Maharajas! The word maharaja, literally 'great king', conjures up a vision of splendor and magnificence. These princely rulers of India played an important role within a social and historical context and were patrons of the arts, both in India and Europe. That resulted in magnificent objects symbolic of royal status, power and identity.
According to an account by Alain Boucheron on his family business in the book 'The Master Jeweler' that was cited in the Times:
"The flamboyant Maharaja ... arrived at Boucheron's in 1927 accompanied by a retinue of 40 servants all wearing pink turbans, his 20 favorite dancing girls and, most important of all, six caskets filled with 7,571 diamonds, 1432 emerals, sapphires, rubies and pearls of incomparable beauty."
Here's a look at the opulent world of the maharajas and their extraordinarily rich culture through their jewels.
We have tried our best to referance images to their creators and original sources. Please contact us if you know the source of images that are not referenced.
Maharajah of Patiala, Yadavindra Singh's Patiala Necklace.
Weighing almost a 1000 carats, the Patiala necklace was made for the Maharajah in 1928 by Cartier, the bib-like Art Deco necklace featured five rows of diamond - encrusted platinum chains and over-sized gems.
It included as its centerpiece the famous De Beers diamond, a cushion-cut pale yellow diamond weighing 234.69 carats.
Maharajah of Patiala, Yadavindra Singh, wearing the famous Patiala Necklace. 1930s.
Jacques Cartier with Indian gemstone merchants, 1911, Cartier Archives.
Since his first trip to India, in 1911, Jacques Cartier (1884 - 1942) had become familiar with the extravagant tastes of the maharajas.
Fabulously rich and passionate about precious stones, the Indian princes stopped at nothing to satisfy their perpetual appetite for jewels.
Jacques Cartier presented the Maharajah with a dazzling project. Sadly, the Maharajah of Nawanagar had little time to wear the "finest cascade of colored diamonds in the World".
He died in 1933, two years after the necklace was delivered.
Ceremonial Necklace for Maharajah of Nawanagar
Drawing of the ceremonial necklace for the Maharajah of Nawanagar, 1931, London Cartier Archives.
Baroda Diamond Necklace
The famous Baroda Diamond Necklace.
This magnificent ceremonial necklace with diamonds and emeralds was worn by the Maharajah of Baroda, India in the 1860s.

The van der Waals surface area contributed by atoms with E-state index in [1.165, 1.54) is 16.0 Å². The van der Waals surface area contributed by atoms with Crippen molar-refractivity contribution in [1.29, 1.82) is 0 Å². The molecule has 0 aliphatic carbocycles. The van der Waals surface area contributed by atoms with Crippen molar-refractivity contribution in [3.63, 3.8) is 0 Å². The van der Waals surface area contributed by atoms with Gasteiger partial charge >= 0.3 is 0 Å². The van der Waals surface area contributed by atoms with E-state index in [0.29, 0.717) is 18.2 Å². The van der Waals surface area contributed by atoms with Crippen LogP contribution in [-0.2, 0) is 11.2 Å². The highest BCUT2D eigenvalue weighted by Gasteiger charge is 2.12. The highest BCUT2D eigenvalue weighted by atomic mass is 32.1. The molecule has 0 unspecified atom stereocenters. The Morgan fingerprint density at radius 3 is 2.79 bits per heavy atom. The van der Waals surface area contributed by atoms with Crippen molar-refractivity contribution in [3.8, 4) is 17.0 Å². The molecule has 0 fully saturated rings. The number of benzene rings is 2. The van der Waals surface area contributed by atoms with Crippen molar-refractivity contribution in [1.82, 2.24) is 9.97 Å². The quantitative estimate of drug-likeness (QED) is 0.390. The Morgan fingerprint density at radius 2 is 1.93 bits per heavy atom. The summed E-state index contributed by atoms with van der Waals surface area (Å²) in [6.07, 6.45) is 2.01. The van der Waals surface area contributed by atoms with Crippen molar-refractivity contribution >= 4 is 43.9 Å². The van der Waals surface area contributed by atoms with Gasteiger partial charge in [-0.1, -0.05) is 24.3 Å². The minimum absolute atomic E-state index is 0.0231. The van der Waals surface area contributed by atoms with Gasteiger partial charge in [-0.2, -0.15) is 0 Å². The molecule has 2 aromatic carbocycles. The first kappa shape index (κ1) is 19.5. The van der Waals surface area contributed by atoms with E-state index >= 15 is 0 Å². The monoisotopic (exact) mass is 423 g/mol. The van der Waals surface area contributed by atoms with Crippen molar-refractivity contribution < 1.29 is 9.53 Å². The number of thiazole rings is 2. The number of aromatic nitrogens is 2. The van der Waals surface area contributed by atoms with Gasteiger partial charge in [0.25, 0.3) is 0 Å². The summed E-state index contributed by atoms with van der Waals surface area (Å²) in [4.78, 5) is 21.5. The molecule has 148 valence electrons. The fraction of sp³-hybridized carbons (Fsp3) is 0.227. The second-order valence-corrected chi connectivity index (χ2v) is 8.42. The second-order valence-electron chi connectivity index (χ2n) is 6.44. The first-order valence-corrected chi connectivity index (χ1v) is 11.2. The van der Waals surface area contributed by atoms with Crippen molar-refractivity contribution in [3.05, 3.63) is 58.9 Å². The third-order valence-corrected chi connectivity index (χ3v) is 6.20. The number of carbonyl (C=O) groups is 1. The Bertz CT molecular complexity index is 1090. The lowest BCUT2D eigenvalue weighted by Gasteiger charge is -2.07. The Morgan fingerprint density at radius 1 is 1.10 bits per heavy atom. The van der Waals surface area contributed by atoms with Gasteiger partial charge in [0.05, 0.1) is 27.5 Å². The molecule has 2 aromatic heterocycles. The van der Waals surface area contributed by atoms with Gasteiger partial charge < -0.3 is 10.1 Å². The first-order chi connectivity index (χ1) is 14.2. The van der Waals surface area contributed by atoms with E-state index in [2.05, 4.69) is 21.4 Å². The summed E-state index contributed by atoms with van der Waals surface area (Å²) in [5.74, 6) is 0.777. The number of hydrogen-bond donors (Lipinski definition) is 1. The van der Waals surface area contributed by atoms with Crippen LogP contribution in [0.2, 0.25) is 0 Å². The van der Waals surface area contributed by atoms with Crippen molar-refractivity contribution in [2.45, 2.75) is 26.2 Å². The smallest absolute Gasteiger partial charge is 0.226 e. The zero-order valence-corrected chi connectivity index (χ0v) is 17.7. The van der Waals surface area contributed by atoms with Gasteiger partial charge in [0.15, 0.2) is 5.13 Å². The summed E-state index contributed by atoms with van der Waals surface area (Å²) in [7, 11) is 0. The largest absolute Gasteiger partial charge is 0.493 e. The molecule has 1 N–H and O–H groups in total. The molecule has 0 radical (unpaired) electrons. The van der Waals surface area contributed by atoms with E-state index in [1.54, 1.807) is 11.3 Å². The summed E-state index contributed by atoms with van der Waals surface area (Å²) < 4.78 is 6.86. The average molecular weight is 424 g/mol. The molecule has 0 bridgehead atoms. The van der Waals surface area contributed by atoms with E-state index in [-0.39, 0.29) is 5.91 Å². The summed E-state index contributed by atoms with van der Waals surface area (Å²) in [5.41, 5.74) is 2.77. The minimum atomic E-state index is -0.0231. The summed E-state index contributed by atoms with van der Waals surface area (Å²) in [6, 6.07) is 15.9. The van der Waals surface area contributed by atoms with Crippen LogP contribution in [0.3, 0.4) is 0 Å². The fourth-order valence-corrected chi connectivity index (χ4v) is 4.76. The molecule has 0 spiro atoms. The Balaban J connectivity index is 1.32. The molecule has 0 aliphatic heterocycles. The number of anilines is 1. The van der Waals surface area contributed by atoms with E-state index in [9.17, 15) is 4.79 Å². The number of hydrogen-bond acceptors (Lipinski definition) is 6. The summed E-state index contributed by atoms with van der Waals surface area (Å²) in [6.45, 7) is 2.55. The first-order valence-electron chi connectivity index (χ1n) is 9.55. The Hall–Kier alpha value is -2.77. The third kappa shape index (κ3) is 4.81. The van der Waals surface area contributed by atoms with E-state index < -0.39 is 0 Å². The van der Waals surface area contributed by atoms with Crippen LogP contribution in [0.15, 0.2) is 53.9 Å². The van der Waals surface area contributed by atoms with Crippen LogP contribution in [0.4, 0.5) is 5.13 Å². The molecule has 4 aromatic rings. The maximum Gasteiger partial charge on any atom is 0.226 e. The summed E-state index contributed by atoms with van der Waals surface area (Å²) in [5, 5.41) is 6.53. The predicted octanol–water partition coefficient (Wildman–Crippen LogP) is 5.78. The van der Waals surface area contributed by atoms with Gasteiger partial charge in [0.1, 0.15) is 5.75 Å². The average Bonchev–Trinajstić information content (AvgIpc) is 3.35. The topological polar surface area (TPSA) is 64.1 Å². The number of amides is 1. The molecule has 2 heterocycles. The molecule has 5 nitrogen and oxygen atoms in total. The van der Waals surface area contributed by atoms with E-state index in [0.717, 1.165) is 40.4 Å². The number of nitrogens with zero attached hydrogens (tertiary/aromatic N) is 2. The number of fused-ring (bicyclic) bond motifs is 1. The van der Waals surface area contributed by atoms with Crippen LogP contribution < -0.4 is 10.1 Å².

It was said to have been broken up in the 1940s to provide stones for anklets for the new Maharani of Baroda, Sita Devi.
From the treasury of Baroda - a magnificent three-tiered diamond necklace, shown here worn by the Maharani of Baroda, Sita Devi in 1948.
Khande Roe, Gaekwar of Baroda, had this necklace made to display two important diamonds - the 128.48 carat Star of the South (fancy light pinkish-brown) and the 78.5 carat English desden below it.
The Pears of Indore
Bernard Boutet de Monvel, The Maharajah of Indore, Oil on Canvas, 1933.
85 x 85 cm
Sold in 2016 for 2,499,000 euros.
Image Courtesy: Sotheby's.
Boutet de Monvel's depiction of the Oxford-educated Maharajah of Indore. In this six-foot, stunningly ehteral composition from 1933, the young man, dressed in traditoinal costume, sits on a white throne against a pale background.
The Maharajah is wearing two magnificent 47-carat pear shaped diamonds around his neck.
Maharaja Sawai Jai Sing Bahadur of Alwar, born 1882.
Besides his traditional Indian ornaments, he wears the star insignia of the Indian orders granted to him by the British, then considered a part of the royal regalia.
Maharajah Sayaiji-Rao, Gaekwar, Baroda. 1902.
Wearing his famous seven row diamond necklace and other diamond ornaments. In the late 19th and early 20th centuries, virtually every Indian Maharaja commissioned state photographs of themselves wearing their most important jewelry as a symbol of their power and position.
A cross cultural exchange. Miniature painting. National Gallery of Modern Art, New Delhi, India. 1902.
Interpreted by an Indian Artist (unknown), King Edward VII and Queen Alexandra, depicted as the King-Emperor and Queen-Empress of India.
Bejeweled Porttrait of Maharaja Pratap Singh (1764-1803).
Maharajah Pratap Singh came to the throne in the princely state of Jaipur in 1778 at the age of 14, and about 15 years before his portrait was painted. He was a poet and patron of the arts known for commissioning the famous 'Palace of the Winds' in Jaipur.
At his court he maintained an atelier of about 50 painters, among whom was a Muslim master, Sahib Ram, to which this paintinf is attributed.